The Russian parliament’s lower house on Thursday approved amendments to the so-called “LGBT promotion” law in its third reading, extending liability to all age categories.
The discrimination law proposes to ban all Russians from promoting or “glorifying” homosexual relationships or publicly suggesting they are “normal”.
The original version of the law, adopted in 2013, prohibited the “propagation of non-traditional sexual relations” between minors. The new iteration would extend the law to adults as well.
Individuals who distribute or attempt to distribute what the law calls “LGBT propaganda” will be fined up to 400,000 rubles ($6,600). Legal entities can be fined up to 5 million rubles ($82,100). According to the bill, foreigners can be arrested for up to 15 days or deported.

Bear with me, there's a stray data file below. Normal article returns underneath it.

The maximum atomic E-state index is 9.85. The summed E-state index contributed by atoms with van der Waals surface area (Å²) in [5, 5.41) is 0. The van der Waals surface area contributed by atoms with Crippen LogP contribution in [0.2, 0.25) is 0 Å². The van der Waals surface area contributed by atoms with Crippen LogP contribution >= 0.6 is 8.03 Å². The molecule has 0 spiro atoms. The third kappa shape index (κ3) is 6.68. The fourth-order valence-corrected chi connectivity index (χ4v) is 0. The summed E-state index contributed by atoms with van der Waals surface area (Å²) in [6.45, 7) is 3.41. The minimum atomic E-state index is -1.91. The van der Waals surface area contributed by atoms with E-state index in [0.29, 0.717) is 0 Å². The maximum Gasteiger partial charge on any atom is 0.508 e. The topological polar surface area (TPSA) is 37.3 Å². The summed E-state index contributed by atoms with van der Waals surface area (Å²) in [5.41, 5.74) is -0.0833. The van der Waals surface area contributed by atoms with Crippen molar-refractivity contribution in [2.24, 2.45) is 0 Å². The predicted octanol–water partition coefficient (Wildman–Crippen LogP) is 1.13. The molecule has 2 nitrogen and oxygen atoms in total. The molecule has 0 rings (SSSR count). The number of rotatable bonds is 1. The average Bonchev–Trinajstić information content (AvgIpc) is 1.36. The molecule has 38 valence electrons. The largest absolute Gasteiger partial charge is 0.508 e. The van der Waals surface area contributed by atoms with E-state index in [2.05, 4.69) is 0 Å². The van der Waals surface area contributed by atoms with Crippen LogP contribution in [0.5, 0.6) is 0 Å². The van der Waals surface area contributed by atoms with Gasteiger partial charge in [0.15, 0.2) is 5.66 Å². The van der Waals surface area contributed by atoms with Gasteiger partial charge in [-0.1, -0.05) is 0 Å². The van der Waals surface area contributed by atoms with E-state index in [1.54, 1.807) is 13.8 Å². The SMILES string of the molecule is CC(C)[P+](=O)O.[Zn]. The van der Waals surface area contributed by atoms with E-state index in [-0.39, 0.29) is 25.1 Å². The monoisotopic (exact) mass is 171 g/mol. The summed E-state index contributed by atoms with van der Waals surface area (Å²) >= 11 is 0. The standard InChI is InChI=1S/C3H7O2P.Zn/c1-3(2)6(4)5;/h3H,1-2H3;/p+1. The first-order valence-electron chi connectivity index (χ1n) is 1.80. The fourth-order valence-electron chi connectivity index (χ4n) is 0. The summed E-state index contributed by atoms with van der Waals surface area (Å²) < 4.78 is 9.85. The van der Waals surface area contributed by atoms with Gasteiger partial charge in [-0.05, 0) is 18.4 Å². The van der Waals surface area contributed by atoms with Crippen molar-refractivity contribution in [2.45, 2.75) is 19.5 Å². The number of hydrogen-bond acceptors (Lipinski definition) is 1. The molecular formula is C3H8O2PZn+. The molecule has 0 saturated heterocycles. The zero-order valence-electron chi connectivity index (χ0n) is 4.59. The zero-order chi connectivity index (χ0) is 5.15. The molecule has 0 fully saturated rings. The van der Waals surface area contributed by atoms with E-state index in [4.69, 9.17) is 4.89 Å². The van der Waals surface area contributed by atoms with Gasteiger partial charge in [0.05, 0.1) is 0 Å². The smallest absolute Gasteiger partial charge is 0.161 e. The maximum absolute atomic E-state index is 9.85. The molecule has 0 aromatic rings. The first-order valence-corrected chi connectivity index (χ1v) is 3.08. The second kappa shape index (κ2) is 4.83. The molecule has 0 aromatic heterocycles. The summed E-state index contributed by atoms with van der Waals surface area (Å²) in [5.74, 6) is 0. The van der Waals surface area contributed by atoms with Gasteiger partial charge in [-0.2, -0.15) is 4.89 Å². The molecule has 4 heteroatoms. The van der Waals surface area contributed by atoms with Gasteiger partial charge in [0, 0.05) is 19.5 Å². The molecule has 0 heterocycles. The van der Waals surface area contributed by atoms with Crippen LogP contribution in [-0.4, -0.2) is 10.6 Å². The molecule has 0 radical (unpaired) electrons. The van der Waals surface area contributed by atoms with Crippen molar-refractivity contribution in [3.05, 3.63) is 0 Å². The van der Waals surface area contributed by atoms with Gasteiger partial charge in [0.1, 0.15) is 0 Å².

It will now be referred to the Federation Council, the upper house of the Russian parliament, before Russian President Vladimir Putin signs it.
In 2017, the European Court of Human Rights ruled that Russia’s so-called “gay propaganda law” is discriminatory, promotes homophobia and violates the European Convention on Human Rights.
The court found that the law “did not serve any legitimate public interest” and rejected suggestions that public debate on LGBT issues could influence children to become homosexual or that it threatened public morality.
Homosexuality was decriminalized in Russia in 1993, but homophobia and discrimination are still widespread. It is ranked 46th out of 49 European countries for LGBTQ+ inclusion by watchdog ILGA-Europe.